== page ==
Headlines > News > Bigelow Aerospace Still Awaits Confirmation of Spacecraft Health and Expansion

Bigelow Aerospace Still Awaits Confirmation of Spacecraft Health and Expansion

Published by Sigurd De Keyser on Thu Jun 28, 2007 8:21 pm
Share
More share options
Tools

Genesis II, the second experimental pathfinder spacecraft by Bigelow Aerospace, has been successfully launched and inserted into orbit. The privately-funded space station module was launched atop a Dnepr rocket at 8:02 a.m. PDT from the ISC Kosmotras Yasny Cosmodrome located in the Orenburg region of Russia.

The flight and stage separation of the Dnepr performed nominally, with Genesis II separating from its rocket at 8:16 a.m. PDT into an orbit with an inclination of 64 degrees. Still remaining is initial first contact with Genesis II and confirmation of solar panel deployment, outer shell expansion and spacecraft health. That confirmation is expected sometime after 4:30 p.m. PDT after initial passes over the ground communication station in Fairfax, Va., operated by Bigelow Aerospace partner SpaceQuest Ltd.

Genesis II is the second pathfinder space module designed to test and confirm systems for future manned commercial space modules to be manufactured by Las Vegas-based Bigelow Aerospace. Like other BA spacecraft, Genesis II employs a unique architecture with a flexible outer surface that is wrapped around a central core at launch and expands into orbit through air inflation.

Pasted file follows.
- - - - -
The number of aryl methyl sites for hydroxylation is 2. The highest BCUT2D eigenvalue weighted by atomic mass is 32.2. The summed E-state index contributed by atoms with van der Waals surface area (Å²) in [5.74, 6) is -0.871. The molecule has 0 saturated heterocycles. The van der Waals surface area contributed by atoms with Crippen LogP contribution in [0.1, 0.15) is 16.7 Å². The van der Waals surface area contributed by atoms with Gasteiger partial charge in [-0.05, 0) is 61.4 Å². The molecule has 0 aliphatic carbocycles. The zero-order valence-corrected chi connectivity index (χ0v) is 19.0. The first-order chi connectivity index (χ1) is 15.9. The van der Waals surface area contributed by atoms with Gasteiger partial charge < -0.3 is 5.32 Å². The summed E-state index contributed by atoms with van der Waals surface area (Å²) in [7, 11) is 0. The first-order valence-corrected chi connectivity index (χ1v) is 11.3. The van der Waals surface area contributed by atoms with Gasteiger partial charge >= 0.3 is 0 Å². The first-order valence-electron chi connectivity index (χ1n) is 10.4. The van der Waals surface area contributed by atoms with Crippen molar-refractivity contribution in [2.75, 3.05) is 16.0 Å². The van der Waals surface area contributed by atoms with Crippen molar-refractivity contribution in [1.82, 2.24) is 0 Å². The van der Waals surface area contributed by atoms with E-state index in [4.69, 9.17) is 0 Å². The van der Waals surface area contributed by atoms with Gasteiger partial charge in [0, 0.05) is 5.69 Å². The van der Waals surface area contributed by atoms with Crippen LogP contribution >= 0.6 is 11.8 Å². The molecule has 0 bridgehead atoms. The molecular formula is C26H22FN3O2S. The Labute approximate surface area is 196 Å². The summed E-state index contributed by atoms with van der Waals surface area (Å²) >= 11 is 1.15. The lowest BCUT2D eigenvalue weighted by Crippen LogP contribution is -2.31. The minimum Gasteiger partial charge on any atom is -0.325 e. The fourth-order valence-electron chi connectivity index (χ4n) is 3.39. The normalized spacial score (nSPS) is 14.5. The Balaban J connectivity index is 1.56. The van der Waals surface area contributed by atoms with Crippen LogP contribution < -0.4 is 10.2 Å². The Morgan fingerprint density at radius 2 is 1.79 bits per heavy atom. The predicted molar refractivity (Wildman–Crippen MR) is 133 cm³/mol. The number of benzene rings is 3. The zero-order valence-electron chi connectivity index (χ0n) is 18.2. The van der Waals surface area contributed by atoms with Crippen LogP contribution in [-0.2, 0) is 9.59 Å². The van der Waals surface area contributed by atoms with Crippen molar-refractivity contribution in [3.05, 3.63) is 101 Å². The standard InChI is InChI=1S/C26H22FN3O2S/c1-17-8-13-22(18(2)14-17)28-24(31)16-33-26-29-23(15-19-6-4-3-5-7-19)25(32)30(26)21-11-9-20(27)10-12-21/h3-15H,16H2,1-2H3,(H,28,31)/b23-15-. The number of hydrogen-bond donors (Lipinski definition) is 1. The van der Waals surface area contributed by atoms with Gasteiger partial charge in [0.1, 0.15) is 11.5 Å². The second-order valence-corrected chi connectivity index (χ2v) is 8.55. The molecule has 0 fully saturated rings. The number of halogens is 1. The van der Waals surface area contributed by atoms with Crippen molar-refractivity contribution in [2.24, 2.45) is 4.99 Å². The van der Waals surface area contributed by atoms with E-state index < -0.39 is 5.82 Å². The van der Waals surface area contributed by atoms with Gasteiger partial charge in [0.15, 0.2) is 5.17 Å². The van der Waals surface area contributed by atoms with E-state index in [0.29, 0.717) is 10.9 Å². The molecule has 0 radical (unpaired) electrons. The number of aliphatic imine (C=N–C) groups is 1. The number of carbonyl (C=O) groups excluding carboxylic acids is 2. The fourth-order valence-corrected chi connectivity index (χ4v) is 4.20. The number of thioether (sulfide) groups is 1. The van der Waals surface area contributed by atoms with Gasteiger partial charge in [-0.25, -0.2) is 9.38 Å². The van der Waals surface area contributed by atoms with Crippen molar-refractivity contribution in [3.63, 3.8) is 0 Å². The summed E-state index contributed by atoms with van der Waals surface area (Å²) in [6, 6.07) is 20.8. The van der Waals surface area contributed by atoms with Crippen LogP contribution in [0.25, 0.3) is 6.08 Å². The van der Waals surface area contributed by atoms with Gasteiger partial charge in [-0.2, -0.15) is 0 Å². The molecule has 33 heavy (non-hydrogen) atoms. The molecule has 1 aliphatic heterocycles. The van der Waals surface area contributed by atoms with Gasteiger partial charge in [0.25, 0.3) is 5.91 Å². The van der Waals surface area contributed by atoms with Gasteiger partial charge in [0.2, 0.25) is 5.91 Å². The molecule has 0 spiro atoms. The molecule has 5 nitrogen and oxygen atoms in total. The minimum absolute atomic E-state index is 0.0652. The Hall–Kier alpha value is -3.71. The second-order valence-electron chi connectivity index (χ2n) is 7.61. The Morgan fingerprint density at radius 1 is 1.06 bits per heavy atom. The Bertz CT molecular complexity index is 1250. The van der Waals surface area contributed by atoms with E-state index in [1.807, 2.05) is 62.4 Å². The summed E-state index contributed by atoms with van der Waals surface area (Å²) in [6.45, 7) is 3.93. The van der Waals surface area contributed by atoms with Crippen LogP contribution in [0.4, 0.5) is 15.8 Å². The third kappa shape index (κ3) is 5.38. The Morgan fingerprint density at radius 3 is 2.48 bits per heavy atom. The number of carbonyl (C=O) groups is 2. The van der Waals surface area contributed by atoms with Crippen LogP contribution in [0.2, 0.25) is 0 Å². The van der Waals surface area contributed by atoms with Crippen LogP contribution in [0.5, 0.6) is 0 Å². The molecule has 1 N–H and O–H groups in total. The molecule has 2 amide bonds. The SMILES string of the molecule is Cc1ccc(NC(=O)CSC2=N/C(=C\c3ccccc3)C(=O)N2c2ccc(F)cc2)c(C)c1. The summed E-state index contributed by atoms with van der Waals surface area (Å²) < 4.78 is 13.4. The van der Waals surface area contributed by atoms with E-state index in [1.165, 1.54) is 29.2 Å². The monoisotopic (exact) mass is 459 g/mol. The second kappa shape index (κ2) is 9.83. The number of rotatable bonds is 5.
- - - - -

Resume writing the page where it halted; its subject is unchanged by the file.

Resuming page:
Bigelow Aerospace founder Robert T. Bigelow was on site in Yasny to witness the launch with other BA employees, while other BA personnel were gathered at Mission Control in North Las Vegas.

Bigelow Aerospace Program Manager Eric Haakonstad says with the experience of Genesis I, they were better primed for the launch of Genesis II. “With Genesis I, it was our first rodeo. We didn’t know exactly what to expect,” Haakonstad says. “This time, we were able to perform rehearsals and were more prepared for the launch phase.”

That said, a brief communications difficulty in Russia increased nerves in Mission Control, as there was a delay in confirming Genesis II’s separation from the Dnepr rocket. “Any deviation from nominal magnifys the anxiety. When it came in four minutes later, it was a big relief,” Haakonstad says.

Bigelow Aerospace hopes to provide an update later in the day concerning the status of first contact with Genesis II.

About Bigelow Aerospace:
The mission of Bigelow Aerospace is to open the frontier of space to all of humanity by dramatically reducing the cost of conducting human spaceflight activities. To this end, Bigelow Aerospace is developing orbital complexes utilizing innovative expandable space habitat technology. The Las Vegas-based firm’s affordable and flexible space complex architecture can be adapted for virtually any crewed or autonomous mission requiring a large pressurized volume. For more information, go to www.bigelowaerospace.com.

Feel free to discuss this article in the forum…

No comments
Start the ball rolling by posting a comment on this article!
Leave a reply
You must be logged in to post a comment.
© 2014 The International Space Fellowship, developed by Gabitasoft Interactive. All Rights Reserved.  Privacy Policy | Terms of Use